H 5.7 inches (14.5 cm); W 4.4 inches (11.2 cm); D 5.5 inches (14 cm).
Dents and patina abrasions consistent with usage as an ashtray, otherwise fine condition.
Good tall zushi or Buddhist shrine, housing the wooden figure of the standing Buddha Amida, Buddha of the Western Paradise. Both his hands in mudra. He is standing on a multi-tiered hexagonal base, decorated with flowers. His eyes inset in glass or crystal, due to old layer of re-lacquering and soot hardly visible. The baldachin decorated with double family crest. Double door zushi with family crest in gold lacquer, indicating that the shrine was made on order for a family shrine. Inside of the doors decorated with flowering lotus plants in etching or scratch technique. Buddha wood, gilded over black lacquer. Japan, Edo period, 18th century.
Height of zushi: ca. 18.8 inches (48 cm); height of Amida: ca. 10 inches (25.5 cm).
Traces of usage. Basically good condition.
Small yellow bronze sculpture of the elephant deity Shoten and the female Kangiten on a lotus base. In this constellation of embrace - in esoteric Buddhism - they signify matrimonial peace and lots of offspring. Shoten is derived from Ganesha and is regarded as a wild one. Kangiten is an incarnation of the 11headed Kannon. She appeases him and converts him to Buddhism. Shoten Kangiten are usually kept in closed shrines, as ‘secret sculptures’ or hibutsu, because of the sexual allusion. Japan, Meiji period or later, 20th century.
Height: 4.8 inches (12.3 cm).
Very good condition
Small bronze sculpture of the Chinese monk Xuanzang (Jap. Genjo Sanzo) with a pile of Buddhist scriptures rolled up and stacked in the pack on his back and a lotus leaf over his head from which dangles an incense burner, as he returns to China from India. In his hands he was holding a scroll and a fly whisk that are today missing. Figure stands on an irregularly shaped base. Japan, mid to late Edo period, 18/19th century.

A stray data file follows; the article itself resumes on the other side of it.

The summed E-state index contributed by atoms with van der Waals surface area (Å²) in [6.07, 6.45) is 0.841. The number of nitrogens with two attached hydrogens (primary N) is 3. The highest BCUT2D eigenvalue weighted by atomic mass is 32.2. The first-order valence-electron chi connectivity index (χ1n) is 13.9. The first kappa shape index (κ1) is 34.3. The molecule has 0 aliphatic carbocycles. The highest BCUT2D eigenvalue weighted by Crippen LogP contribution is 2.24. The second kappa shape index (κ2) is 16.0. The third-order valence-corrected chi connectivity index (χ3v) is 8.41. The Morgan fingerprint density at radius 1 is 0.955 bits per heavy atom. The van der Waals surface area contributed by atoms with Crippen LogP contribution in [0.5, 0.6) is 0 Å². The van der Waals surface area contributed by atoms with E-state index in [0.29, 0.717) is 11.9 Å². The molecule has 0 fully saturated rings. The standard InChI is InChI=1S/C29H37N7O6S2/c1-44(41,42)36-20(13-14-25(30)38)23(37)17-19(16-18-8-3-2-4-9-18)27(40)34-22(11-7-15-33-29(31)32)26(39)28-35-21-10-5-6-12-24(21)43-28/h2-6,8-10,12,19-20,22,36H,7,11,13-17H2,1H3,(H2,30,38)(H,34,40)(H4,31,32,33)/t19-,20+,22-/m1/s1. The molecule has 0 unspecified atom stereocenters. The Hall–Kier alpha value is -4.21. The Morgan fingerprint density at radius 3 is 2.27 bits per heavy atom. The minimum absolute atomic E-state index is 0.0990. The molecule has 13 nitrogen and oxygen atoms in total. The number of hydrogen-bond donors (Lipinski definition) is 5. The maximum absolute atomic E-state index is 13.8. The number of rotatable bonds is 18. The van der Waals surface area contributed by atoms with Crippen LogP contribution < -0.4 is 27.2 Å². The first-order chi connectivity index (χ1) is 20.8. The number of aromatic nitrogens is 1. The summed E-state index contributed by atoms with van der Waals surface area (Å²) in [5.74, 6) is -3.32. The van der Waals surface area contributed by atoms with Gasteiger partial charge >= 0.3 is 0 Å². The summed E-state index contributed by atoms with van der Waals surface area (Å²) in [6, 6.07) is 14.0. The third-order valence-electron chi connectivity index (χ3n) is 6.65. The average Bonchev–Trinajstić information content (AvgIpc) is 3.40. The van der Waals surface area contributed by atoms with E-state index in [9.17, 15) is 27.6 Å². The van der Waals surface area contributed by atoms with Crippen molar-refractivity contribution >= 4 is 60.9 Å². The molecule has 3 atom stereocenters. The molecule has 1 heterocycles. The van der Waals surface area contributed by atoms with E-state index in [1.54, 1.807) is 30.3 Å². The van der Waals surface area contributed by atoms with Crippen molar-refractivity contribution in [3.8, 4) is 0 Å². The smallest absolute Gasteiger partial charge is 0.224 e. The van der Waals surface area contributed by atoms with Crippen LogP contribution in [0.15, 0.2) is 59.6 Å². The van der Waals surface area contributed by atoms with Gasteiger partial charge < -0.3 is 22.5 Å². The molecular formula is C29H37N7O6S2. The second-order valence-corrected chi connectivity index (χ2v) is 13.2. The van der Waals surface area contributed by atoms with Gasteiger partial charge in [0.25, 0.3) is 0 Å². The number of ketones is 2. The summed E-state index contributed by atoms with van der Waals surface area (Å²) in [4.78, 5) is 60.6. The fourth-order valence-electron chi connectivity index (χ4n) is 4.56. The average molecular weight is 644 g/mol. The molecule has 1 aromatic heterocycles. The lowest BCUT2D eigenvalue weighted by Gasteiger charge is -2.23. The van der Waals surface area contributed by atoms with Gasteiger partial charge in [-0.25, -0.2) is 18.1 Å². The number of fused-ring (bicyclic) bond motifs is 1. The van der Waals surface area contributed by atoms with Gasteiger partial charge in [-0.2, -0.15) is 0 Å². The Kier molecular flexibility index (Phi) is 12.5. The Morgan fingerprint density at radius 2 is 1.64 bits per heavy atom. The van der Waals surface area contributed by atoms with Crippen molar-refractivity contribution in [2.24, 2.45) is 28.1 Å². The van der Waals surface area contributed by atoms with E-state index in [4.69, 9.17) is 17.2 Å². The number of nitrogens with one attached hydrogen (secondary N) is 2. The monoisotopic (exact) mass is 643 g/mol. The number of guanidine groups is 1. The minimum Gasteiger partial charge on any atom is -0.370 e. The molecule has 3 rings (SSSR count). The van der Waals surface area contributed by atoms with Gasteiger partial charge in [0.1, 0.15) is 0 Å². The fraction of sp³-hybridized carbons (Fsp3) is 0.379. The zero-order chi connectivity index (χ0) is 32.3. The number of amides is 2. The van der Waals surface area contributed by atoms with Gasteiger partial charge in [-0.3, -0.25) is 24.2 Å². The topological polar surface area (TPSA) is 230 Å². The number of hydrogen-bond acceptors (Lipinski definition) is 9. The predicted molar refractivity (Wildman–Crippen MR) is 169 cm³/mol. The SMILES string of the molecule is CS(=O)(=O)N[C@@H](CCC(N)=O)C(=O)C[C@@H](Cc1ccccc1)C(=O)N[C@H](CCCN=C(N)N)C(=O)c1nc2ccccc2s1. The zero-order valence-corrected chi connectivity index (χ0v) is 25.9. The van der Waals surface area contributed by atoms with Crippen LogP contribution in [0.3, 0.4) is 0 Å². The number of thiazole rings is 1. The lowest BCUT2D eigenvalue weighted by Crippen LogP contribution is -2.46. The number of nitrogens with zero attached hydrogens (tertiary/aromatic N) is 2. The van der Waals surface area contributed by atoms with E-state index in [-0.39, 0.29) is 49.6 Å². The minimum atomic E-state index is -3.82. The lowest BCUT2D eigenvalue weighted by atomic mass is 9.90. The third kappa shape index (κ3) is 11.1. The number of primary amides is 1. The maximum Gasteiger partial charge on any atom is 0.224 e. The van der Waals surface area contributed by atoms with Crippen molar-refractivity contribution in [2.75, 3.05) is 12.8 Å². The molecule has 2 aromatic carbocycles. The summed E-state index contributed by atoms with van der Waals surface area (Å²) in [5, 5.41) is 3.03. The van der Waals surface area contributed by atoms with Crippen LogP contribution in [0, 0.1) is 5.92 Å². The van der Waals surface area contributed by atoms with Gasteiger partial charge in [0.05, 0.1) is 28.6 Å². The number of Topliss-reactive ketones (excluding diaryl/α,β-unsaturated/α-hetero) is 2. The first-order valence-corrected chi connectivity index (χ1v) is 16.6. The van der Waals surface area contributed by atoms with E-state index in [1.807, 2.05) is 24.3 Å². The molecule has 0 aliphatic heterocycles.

Height incl. base ca. 5.25 inches (13.3 cm).
Figure slightly at angle, although no stress marks visible in the bronze. Incense burner slightly bent, hands slightly damaged, missing the attributes.
Stoneware moon flask, decorated on one side with three pieces of cloth hanging in the wind from a flowering cherry tree (the cherry blossoms in tiny specks of silver, the clouds done in gold); on the other side with peonies that are covered against late spring snow (the snow on the cover and the veins of the leaves in silver, the outlines of the peony petals in gold). On the rounded side an irregular pattern in tea dust glaze, sprinkled with cherry blossoms in silver. The neck and foot are glazed iron red and are decorated with silver karakusa. Bottom with underglaze impressed mark Taizan and with overglaze signature Dainihon Taizan sei. Stoneware with creamy crackled glaze and polychrome enamels, iron red, silver and gold. Japan, mid Meiji era.
Height 7.5 inches (19 cm), width ca. 6 inches (15,2 cm).